coal

The NSW Barry O’Farrell government has been criticised for having close links to mining companies after it made two controversial decisions in December last year.

The Coalition government announced it would appoint a former mining company executive to the board of the Sydney Catchment Authority (SCA) and confirmed it would axe funding to the Environmental Defenders Office (EDO).

Local campaign group Illawarra Residents for Responsible Mining (IRRM) have been told to pay $40,000 before their case challenging the expansion of a coal mine will be heard in the Land and Environment Court.

Coal-mining company Gujarat are seeking approval to expand their coal mine in the residential area of Russell Vale, a suburb of Wollongong. The expansion will mean the company will mine seven times more coal a year compared to current levels, increasing the output to 3 million tonnes a year.

GasLand
A film by director Josh Fox
In Palace cinemas from November 18
www.GasLand.com.au

In September 2006, theatre director and part-time banjo player Josh Fox received an unexpected letter in the mail: a natural gas company offering him $100,000 for permission to explore his family's upstate New York property, in the lush Delaware River Basin area.

Helensburgh is not renowned for climate activism. A coalmining town, Helensburgh was established around the Metropolitan colliery, Australia's oldest continually operating coal mine, in the 1880s.

The coal transnational Peabody Energy, which owns the Metropolitan, sponsors local activities such as school sporting teams and community fairs.

However, 35 people attended a climate-focused public meeting in the NSW south coast town on November 2.

“The coal seam gas industry is facing a rural revolt with farmers yesterday threatening to risk arrest and lock their gates to drilling companies”, the November 2 Brisbane Courier Mail said.

“A massive expansion of the industry was ignited on the weekend when BG Group-owned Queensland Gas gave the go-ahead for a $15 billion liquefied natural gas plant at Gladstone that will be fuelled by coal seam gas from the Surat Basin. Santos, Origin and Shell are all trying to firm up their own massive LNG projects.”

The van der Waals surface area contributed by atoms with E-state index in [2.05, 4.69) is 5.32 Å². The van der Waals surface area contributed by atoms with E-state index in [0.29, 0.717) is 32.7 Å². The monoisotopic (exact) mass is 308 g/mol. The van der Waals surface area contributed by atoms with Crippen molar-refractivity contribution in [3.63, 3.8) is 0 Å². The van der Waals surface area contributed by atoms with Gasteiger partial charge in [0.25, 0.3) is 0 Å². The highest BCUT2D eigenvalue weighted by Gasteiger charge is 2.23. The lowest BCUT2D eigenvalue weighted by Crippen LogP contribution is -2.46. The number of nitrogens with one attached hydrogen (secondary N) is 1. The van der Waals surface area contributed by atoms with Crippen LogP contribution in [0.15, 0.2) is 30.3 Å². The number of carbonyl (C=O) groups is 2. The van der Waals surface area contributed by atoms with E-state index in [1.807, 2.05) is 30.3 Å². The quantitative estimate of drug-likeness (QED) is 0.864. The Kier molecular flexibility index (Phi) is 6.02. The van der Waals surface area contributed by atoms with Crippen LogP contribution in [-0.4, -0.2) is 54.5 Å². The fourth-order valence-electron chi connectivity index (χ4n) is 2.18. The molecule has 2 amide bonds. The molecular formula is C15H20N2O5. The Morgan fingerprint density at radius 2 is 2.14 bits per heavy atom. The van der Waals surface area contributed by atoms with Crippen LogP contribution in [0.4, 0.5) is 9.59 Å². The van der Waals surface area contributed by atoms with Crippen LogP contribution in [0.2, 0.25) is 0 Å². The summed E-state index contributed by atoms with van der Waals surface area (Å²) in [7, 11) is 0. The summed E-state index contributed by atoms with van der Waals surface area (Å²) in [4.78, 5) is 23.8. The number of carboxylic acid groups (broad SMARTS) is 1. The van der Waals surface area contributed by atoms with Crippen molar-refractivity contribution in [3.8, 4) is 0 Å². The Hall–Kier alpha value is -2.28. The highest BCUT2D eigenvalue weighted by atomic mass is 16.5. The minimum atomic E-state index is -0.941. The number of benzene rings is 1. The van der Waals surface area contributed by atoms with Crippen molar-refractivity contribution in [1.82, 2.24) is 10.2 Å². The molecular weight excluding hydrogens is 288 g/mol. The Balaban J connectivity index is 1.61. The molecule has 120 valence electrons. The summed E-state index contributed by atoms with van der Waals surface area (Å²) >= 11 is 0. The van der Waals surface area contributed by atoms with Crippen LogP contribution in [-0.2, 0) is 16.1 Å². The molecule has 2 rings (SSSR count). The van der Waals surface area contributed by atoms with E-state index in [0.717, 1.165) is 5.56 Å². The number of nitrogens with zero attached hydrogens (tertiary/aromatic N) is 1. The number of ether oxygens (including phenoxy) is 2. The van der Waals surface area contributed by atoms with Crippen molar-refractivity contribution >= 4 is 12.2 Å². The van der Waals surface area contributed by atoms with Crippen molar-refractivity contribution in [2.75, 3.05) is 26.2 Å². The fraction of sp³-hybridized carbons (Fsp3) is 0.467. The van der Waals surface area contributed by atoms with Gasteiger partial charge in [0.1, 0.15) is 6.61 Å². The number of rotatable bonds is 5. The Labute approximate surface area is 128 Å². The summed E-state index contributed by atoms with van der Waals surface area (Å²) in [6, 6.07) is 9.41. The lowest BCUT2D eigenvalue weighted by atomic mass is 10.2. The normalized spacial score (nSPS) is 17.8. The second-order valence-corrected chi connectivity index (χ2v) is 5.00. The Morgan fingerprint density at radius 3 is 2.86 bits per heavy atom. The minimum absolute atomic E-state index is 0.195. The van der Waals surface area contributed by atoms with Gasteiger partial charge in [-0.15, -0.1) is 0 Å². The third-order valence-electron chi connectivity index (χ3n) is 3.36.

The seat of Brunswick is arguably the most hotly contested seat in the November 27 Victorian parliamentary elections. Based on results at the recent federal election, the new Labor candidate, Jane Garrett, is tipped to beat Greens candidate Cyndi Dawes by only 0.6% of the vote.

Learning from the criticism of Labor’s negative federal election campaign, Garrett has adopted the slogan “equality, social justice and tackling climate change” in a bid to win back voters from progressive parties.

Gippsland unions and community organisations took part in the fourth in a series of “transition jobs seminars”. The seminar took place on October 13 under the auspices of the Gippsland Trades and Labour Council (GTLC) and the Royal Melbourne Institute of Technology (RMIT).

It dealt with the region’s current skills base in brown-coal mining, dairy and other industries, and the sort of training needed to skill workers for environmentally sustainable production.

The “Switch off Hazelwood, Switch on Renewable Energy” protest targeted Australia’s dirtiest coal-fired power station, in Victoria’s Latrobe Valley, on October 10. It was successful but muted in contrast to its predecessor in 2009.

The mood was no less festive, but this year, there was no climate camp, no mass actions and no arrests.

Leaked documents revealed by the September 23 Sydney Morning Herald show large coal companies colluded to begin coal-seam gas mining under Sydney’s drinking water catchment.

The documents show gas-drilling company Apex Energy NL agreed to help Peabody Energy distance itself from bad publicity arising out of a proposal to begin coal-seam gas mining at the Metropolitan Colliery.

Apex was to expand the colliery without mentioning the coal-seam gas aspect of the expansion, which had the potential to contaminate water supplies.

Coal rules. That was the message delivered last week by the new Labor government.

Freshly appointed climate change minister Greg Combet began his ministership by telling the September 13 Australian: “The coal industry is a very vibrant industry with a strong future. What you've got to do is look to how we can achieve in the longer term things like carbon capture and storage for coal-fired power stations.”

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